Fungal protein produced on cassava for growing rats and pigs
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Permanent link to cite or share this item: http://hdl.handle.net/10568/42872
External link to download this item: http://www.journalofanimalscience.org/content/56/2/264.full.pdf+html
This research is a nutritional assessment of a fungal (Aspergillus fumigatus 1-21A) single-cell protein (SCP) that was fed to rats and pigs. The sun-dried biomass resulted from fermentation of either fresh roots or cassava meal substrates and had the following percentage composition: crude protein (N x 6.25), 34.3; ether extract, 3.1; crude fiber, 20.0 ash, 4.3; N-free extract, 27.9; Ca, .20 and P, .79. The gross energy was 4,260 cal/g. An initial biological evaluation based on protein efficiency ratio (PER) and net protein ratio (NPR) methods was conducted using 70 growing rats. Growth responses in rats fed the dried product were similar to those produced by the casein control, provided the biomass was supplemented with DL-methionine. During the growing-finishing period (15.8 to 95.0 kg), pigs were given one of the following experimental diets: 1) control, sorghum + soybean meal (SBM), 2) cassava meal (CM) + SBM + .3% DL-methionine, 3) CM + SCP and 4) CM + SCP + .3% DL-methionine. Diets were calculated to supply 16 and 13% crude protein for the growing (15.8 to 50 kg) and finishing (50 to 95 kg) periods, respectively. The pigs fed the diet based on SCP without any methionine took longer (P<.05) to reach market weight and had poorer (P<.05) feed conversion than pigs fed the other diets. Supplementation with DL-methionine improved (P<.05) the nutritive quality of the fungal protein and the results were comparable to those obtained with diets based on SBM. The use of SCP as a total substitute for SBM did not affect the normal physical condition of the animals.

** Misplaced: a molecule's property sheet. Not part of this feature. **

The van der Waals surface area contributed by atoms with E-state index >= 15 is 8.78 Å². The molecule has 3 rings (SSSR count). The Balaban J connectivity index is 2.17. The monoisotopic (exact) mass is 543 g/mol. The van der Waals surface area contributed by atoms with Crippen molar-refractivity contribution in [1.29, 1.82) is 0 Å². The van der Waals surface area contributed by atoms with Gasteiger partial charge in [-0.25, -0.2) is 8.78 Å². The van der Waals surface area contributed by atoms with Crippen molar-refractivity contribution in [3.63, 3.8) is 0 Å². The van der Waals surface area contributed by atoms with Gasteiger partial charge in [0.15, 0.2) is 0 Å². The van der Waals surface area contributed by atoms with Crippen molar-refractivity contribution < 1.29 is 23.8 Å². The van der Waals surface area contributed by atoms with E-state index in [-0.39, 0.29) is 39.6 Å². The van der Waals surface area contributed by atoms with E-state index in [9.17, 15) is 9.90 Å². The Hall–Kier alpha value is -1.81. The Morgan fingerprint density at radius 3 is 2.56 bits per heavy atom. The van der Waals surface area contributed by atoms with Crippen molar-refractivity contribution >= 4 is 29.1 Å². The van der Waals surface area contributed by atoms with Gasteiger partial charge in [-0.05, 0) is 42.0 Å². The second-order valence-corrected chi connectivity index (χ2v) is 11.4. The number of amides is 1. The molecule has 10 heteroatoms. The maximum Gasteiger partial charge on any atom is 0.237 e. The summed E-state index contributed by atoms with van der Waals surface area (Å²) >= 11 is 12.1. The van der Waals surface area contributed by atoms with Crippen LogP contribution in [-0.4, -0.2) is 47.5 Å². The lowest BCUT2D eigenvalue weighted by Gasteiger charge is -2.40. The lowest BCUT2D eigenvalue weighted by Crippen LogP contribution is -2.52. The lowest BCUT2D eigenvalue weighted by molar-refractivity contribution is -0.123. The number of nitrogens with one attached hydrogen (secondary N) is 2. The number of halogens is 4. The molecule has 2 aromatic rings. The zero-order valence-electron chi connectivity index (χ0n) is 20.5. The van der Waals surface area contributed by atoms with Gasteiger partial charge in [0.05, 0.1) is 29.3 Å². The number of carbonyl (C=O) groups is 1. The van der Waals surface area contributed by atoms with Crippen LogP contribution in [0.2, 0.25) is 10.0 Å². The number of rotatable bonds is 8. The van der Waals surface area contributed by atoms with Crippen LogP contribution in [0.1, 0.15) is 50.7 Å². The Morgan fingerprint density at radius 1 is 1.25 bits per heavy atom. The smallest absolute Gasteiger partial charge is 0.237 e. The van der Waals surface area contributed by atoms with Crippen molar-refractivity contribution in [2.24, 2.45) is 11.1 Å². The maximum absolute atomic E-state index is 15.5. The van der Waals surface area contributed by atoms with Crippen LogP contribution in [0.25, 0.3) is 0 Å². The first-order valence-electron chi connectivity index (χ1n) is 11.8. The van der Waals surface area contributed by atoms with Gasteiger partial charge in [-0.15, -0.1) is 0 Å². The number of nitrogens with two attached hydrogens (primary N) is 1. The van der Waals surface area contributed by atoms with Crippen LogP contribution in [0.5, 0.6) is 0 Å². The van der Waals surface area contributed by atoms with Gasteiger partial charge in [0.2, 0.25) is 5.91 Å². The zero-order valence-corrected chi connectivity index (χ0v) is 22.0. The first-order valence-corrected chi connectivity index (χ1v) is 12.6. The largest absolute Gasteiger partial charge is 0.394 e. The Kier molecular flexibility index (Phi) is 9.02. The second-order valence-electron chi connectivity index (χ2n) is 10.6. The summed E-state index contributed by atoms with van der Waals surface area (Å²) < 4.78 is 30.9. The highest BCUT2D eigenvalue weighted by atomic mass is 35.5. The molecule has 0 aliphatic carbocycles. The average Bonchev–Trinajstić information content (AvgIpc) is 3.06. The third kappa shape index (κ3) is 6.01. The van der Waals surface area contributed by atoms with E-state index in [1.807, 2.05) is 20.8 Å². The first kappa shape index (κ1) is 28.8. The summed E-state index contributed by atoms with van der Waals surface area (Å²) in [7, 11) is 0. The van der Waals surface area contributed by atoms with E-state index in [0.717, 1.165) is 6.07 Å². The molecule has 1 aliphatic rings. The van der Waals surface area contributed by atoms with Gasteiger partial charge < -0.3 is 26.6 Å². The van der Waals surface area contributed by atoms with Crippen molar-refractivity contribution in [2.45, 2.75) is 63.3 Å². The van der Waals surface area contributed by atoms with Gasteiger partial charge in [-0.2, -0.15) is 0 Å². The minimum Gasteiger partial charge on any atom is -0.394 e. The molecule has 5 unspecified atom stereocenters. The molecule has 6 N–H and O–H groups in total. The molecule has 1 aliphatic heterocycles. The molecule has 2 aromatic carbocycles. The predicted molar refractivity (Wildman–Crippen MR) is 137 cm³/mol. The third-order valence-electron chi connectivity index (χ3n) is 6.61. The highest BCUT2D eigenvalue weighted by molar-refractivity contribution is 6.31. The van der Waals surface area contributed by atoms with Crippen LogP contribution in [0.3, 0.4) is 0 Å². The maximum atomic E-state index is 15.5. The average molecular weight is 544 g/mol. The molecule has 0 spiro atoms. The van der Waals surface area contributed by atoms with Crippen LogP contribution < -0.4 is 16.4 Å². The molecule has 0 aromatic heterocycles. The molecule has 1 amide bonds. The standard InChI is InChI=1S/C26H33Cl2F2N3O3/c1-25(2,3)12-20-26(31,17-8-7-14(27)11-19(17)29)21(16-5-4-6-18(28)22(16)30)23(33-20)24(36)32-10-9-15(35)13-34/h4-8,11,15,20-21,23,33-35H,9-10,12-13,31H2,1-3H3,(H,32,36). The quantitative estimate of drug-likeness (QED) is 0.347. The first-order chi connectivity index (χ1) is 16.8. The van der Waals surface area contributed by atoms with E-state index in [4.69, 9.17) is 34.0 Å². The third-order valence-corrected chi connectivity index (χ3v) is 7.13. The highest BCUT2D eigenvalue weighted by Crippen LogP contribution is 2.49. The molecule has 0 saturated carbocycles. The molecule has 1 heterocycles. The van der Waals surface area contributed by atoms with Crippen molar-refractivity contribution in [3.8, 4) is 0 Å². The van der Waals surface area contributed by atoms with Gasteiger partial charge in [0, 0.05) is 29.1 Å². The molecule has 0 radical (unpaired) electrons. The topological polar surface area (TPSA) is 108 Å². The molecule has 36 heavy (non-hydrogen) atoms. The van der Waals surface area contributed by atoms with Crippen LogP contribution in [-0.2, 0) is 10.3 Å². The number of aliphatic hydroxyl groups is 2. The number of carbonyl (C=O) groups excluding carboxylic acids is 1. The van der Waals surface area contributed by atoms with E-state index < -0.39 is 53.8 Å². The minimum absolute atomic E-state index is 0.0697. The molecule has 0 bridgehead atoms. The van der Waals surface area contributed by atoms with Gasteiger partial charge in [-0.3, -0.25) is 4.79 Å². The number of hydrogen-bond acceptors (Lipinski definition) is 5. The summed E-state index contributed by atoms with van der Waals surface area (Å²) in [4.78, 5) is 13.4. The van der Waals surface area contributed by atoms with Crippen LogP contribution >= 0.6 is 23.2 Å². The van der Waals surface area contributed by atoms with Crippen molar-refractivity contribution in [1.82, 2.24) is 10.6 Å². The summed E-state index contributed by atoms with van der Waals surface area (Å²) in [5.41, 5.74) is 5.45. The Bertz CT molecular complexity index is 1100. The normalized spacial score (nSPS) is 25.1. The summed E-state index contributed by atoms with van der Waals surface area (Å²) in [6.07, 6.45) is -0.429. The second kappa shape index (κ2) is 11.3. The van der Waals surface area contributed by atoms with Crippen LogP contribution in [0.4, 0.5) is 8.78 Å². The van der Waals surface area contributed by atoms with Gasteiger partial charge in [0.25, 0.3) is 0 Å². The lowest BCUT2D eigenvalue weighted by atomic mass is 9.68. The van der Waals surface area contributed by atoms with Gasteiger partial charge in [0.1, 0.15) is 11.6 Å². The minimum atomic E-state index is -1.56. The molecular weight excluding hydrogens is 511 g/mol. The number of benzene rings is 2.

MANIHOT ESCULENTA; AMINO ACIDS; ANIMAL NUTRITION; ANIMAL PHYSIOLOGY; CASSAVA MEAL; CASSAVA PRODUCTS; COLOMBIA; COMPOSITION; DIETARY VALUE; DOMESTIC ANIMALS; FEED CONSTITUENTS; FEEDS AND FEEDING; INDUSTRIAL MICROBIOLOGY; LABORATORY ANIMALS; METHIONINE; PROCESSED PRODUCTS; PROTEIN CONTENT; PROTEIN ENRICHMENT; RATS; SOUTH AMERICA; SUPPLEMENTS; SWINE; AMERICA; FOOD PRODUCTS; NOXIOUS ANIMALS; PESTS; PHYSIOLOGY; RODENTS; USES
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